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EarthSky // Today's Image Release Date: Nov 12, 2013

Comet ISON on November 10, 2013

Comet ISON’s two tails are a sign that the comet is drawing closer, and closer, to the sun that binds it in orbit. It’ll be closest to the sun on November 28.

Michael Jager of Jauerling, Austria captured this image of the comet on November 10, 2013.  It clearly shows that the comet, as it has approached the sun, has two tails: an ion tail (composed of ionized gas molecules) and a dust tail (created by bits of dirt that have come off the comet's nucleus).  The ion tail points directly away from the sun, but the dust tail doesn't.  That is why you see the two tails as separate.  Image via Michael Jager.  Used with permission.

Michael Jager of Jauerling, Austria captured this image of the comet on November 10, 2013. Used with permission. Visit’s Michael Jaeger’s comet gallery.

This image from Michael Jager of Jauerling, Austria – taken on November 10, 2013 – clearly shows that Comet ISON now has not one but two tails. That’s a sign that the comet is drawing closer, and closer, to the sun that binds it in orbit. Comet ISON will be closest to the sun by the end of this month, on November 28, 2913.

One tail – called the ion tail – is composed of ionized gas molecules. The solar wind, charged particles flowing fast from the sun, creates the ion tail as the solar particles interact with gases from the comet’s nucleus, or core.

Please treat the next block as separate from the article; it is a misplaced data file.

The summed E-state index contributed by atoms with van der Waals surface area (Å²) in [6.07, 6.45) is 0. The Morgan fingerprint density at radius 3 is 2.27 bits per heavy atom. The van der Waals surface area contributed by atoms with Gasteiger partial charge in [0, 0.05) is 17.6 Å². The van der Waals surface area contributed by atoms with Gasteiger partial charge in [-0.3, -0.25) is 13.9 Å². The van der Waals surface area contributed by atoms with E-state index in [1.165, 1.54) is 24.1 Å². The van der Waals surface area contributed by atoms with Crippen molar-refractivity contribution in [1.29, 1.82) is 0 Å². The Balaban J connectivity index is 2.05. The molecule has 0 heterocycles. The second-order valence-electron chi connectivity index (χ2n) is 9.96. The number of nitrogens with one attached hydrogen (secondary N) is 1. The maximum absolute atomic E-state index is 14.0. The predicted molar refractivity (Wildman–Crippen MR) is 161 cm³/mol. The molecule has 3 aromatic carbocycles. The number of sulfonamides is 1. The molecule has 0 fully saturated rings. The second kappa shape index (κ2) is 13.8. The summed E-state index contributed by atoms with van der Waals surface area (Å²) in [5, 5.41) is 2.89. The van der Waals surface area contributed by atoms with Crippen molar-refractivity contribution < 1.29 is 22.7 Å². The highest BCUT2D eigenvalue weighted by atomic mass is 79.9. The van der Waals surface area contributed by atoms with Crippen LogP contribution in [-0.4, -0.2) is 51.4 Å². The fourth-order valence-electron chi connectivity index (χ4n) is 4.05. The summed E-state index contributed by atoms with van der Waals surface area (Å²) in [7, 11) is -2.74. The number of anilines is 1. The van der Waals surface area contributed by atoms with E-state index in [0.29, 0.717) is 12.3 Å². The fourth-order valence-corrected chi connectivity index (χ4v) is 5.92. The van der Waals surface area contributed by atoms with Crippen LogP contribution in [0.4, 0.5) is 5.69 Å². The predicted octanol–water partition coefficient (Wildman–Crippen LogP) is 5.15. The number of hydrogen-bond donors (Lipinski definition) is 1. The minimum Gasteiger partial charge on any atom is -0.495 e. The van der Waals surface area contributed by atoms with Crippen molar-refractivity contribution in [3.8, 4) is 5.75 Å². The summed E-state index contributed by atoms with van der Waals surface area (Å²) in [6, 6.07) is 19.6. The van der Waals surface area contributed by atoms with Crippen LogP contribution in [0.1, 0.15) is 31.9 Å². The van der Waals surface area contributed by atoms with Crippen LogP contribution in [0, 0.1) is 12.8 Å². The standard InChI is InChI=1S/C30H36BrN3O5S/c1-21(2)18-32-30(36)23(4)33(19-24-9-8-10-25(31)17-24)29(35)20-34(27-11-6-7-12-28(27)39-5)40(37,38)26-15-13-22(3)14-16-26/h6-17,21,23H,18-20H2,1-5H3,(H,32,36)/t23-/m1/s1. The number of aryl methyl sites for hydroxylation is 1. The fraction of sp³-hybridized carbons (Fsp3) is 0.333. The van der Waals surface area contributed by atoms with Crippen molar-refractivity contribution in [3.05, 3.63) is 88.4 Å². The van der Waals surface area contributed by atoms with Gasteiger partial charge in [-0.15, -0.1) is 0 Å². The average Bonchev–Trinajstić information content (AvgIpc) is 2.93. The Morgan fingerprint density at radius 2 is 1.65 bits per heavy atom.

Then there is also the dust tail. It’s simply bits of dirt from the comet’s nucleus, which are being pushed away by light pressure from the sun.

No matter where the comet is in orbit, the ion tail points almost directly away from the sun. But the dust tail doesn’t. As explained on the great website spaceweather.com:

… ISON is leaving a trail of comet dust as it moves through the solar system. Compared to the lightweight molecules in the ion tail, grains of comet dust are heavier and harder for solar wind to push around. The dust tends to stay where it is dropped. The dust tail, therefore, traces the comet’s orbit and does not point directly away from the sun as the ion tail does.

It’s this divergence of the two tails – one pointing almost directly away from the sun and the other not – that allows us to see them both.

Thank you, Michael Jager, for this photo!

Everything you need to know: Comet ISON in 2013

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